Response: We suggest that differences in “timing of virus excretion” between microbiota-replete and -depleted mice might explain the discrepancy between our data and published work by other authors. It has been reported that antibiotic treatment can delay the passage of content through the intestinal tract of mice (PMID 25431490, 21998395, 24237703). In the revised manuscript (lines 342-345), we rephrased the critical sentence to clarify this point, and cite the work which demonstrated reduced speed of content passage in mice with depleted microbiota.

12. Line 94-98: The authors should mention that IL-22 is known to be protective from rotavirus infection (reference 18)

Response: In the introduction we have further expanded our discussion of the relevant literature which indicates that IL-22 can protect from RV infection.

13. Line 242 and 249: Loss of infectivity in C57BL6 adult mice is highly surprising. The SFB protection from RV reported by Shi et al was the first identification of a resistant mouse model. A short statement such as “this was surprising given reports of consistent infection in previous studies” should be added to put the discovery in context for readers.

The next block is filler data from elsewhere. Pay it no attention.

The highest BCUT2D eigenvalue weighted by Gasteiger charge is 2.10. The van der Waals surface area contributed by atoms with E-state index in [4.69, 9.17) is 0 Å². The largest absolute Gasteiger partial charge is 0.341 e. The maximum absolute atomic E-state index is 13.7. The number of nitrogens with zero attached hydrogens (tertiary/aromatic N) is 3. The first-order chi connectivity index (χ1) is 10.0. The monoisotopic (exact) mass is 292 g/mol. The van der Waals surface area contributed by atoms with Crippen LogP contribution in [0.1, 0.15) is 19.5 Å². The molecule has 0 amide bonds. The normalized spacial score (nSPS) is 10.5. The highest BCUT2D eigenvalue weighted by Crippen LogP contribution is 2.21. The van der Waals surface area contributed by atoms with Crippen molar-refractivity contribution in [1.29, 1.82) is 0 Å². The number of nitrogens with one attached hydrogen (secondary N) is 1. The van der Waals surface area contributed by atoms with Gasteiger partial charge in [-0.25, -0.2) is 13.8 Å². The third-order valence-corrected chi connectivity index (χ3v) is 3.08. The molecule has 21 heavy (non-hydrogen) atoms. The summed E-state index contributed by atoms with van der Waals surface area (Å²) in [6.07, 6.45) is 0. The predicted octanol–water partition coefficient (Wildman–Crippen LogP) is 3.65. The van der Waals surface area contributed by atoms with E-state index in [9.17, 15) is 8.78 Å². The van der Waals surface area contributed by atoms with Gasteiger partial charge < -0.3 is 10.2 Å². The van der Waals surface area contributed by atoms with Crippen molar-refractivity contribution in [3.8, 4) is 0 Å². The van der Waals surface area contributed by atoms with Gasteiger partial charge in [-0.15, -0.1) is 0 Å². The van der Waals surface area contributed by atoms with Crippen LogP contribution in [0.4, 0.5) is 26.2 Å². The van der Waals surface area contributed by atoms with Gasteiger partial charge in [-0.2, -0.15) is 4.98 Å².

Response: We did not report a “loss of infectivity” in C57BL/6 mice. We demonstrate that if WT mice with standard microbiota were orally infected with a given dose of RV, we could detect how levels of virus in fecal samples by ELISA. However, virus shedding was detected in the majority of WT mice if they were treated with antibiotics or if germ-free animals were used for the experiments. Based upon previous reports demonstrating poor infection of C57BL/6 mice by other groups, discussed above, we were not particularly surprised to find low levels of viral infection in our WT mice with replete microbiota.